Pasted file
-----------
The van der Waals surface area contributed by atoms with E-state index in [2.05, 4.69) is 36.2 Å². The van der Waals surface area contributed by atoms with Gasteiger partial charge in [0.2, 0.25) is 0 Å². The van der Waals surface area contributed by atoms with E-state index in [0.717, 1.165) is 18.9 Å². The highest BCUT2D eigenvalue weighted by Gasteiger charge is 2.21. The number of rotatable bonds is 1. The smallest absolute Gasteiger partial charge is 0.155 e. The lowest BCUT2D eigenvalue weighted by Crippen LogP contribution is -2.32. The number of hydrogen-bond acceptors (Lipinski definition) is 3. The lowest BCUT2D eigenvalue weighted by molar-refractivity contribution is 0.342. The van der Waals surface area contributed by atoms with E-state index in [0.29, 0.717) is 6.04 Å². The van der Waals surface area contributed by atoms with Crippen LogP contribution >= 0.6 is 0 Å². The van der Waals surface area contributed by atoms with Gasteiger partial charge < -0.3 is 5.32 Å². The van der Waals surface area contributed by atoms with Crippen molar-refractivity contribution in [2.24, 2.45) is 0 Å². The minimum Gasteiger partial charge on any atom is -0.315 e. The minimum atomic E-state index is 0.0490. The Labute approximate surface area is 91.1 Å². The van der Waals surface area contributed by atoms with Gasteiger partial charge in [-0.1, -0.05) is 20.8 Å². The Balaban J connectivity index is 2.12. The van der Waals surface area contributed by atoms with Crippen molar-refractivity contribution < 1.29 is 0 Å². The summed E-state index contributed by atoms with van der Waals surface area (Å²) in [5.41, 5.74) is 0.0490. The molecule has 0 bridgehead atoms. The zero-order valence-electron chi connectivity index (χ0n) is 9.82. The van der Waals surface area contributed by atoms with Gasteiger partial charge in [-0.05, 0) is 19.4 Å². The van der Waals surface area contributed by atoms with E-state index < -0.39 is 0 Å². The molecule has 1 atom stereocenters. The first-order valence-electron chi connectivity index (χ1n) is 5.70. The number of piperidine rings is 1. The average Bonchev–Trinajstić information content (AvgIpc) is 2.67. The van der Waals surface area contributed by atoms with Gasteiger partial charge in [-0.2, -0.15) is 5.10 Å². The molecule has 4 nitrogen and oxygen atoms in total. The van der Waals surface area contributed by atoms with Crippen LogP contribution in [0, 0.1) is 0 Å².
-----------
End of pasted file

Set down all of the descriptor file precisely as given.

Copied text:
The van der Waals surface area contributed by atoms with E-state index in [2.05, 4.69) is 36.2 Å². The van der Waals surface area contributed by atoms with Gasteiger partial charge in [0.2, 0.25) is 0 Å². The van der Waals surface area contributed by atoms with E-state index in [0.717, 1.165) is 18.9 Å². The highest BCUT2D eigenvalue weighted by Gasteiger charge is 2.21. The number of rotatable bonds is 1. The smallest absolute Gasteiger partial charge is 0.155 e. The lowest BCUT2D eigenvalue weighted by Crippen LogP contribution is -2.32. The number of hydrogen-bond acceptors (Lipinski definition) is 3. The lowest BCUT2D eigenvalue weighted by molar-refractivity contribution is 0.342. The van der Waals surface area contributed by atoms with E-state index in [0.29, 0.717) is 6.04 Å². The van der Waals surface area contributed by atoms with Crippen LogP contribution >= 0.6 is 0 Å². The van der Waals surface area contributed by atoms with Gasteiger partial charge < -0.3 is 5.32 Å². The van der Waals surface area contributed by atoms with Crippen molar-refractivity contribution in [2.24, 2.45) is 0 Å². The minimum Gasteiger partial charge on any atom is -0.315 e. The minimum atomic E-state index is 0.0490. The Labute approximate surface area is 91.1 Å². The van der Waals surface area contributed by atoms with Gasteiger partial charge in [-0.1, -0.05) is 20.8 Å². The Balaban J connectivity index is 2.12. The van der Waals surface area contributed by atoms with Crippen molar-refractivity contribution < 1.29 is 0 Å². The summed E-state index contributed by atoms with van der Waals surface area (Å²) in [5.41, 5.74) is 0.0490. The molecule has 0 bridgehead atoms. The zero-order valence-electron chi connectivity index (χ0n) is 9.82. The van der Waals surface area contributed by atoms with Gasteiger partial charge in [-0.05, 0) is 19.4 Å². The van der Waals surface area contributed by atoms with E-state index < -0.39 is 0 Å². The molecule has 1 atom stereocenters. The first-order valence-electron chi connectivity index (χ1n) is 5.70. The number of piperidine rings is 1. The average Bonchev–Trinajstić information content (AvgIpc) is 2.67. The van der Waals surface area contributed by atoms with Gasteiger partial charge in [-0.2, -0.15) is 5.10 Å². The molecule has 4 nitrogen and oxygen atoms in total. The van der Waals surface area contributed by atoms with Crippen LogP contribution in [0, 0.1) is 0 Å².